land, buildings and trees and other appurtenances. The Reference Court will also 

have the power to entertain any application for increasing the compensation under 

whatever head. The fact that the landowner had sought increase only in regard to 

 1

the land in the application for reference, will not come in the way of the landowner 

seeking increase even in regard to trees or structures, before the Reference Court.

19. We are conscious of the fact that the State of Maharashtra has a special 

provision in the Bombay Court Fees Act, 1959 (Entry 15 in Schedule I) which 

requires every claimant who makes an application to the Collector for a reference 

to court under section 18 of the Act to pay one half the ad valorem fee on the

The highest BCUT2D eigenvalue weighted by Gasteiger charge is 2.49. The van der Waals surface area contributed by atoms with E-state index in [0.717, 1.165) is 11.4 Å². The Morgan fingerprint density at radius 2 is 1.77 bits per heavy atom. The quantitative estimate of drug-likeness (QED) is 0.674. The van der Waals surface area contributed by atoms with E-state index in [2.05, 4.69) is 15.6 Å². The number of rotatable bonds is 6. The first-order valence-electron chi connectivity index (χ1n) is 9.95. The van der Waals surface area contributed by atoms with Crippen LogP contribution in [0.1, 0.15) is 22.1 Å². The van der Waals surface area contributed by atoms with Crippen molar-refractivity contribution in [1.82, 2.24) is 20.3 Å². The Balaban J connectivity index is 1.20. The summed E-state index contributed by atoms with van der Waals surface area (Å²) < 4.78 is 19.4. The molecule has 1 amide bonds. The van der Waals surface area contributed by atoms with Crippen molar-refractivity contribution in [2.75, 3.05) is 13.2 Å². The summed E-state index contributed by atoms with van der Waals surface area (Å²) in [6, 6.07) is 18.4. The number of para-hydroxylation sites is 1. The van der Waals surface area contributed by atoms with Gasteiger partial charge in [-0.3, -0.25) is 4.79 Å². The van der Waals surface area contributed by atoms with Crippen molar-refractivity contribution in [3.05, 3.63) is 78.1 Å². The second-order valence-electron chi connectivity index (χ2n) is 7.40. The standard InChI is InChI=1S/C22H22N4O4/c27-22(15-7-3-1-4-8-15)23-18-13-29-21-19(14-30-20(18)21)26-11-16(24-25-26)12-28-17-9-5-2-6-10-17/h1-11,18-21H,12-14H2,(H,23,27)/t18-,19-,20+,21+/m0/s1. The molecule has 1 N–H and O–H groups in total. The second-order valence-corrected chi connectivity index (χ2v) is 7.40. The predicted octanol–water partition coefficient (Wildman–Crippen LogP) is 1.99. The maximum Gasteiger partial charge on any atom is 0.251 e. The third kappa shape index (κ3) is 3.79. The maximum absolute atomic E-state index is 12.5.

difference between the amount awarded by the Collector and the amount claimed 

by the claimant. Thus the application under section 18 objecting to the 

compensation by implication is required to disclose the amount of compensation 

sought and pay court fee on the increase sought. But this is only a requirement in 

regard to the Court Fees Act. This only means that if the claim is amended later, 

additional court fee may have to be paid. This requirement under the Court Fees 

Act cannot be read as a requirement under the Land Acquisition Act. So long as 

Land Acquisition Act is not amended to require the person aggrieved to specify the 

amount of compensation claimed by him in the reference application, the bar of 

limitation will not apply even if the amount is specified in the application for 

reference and subsequently a higher amount is sought by way of amendment.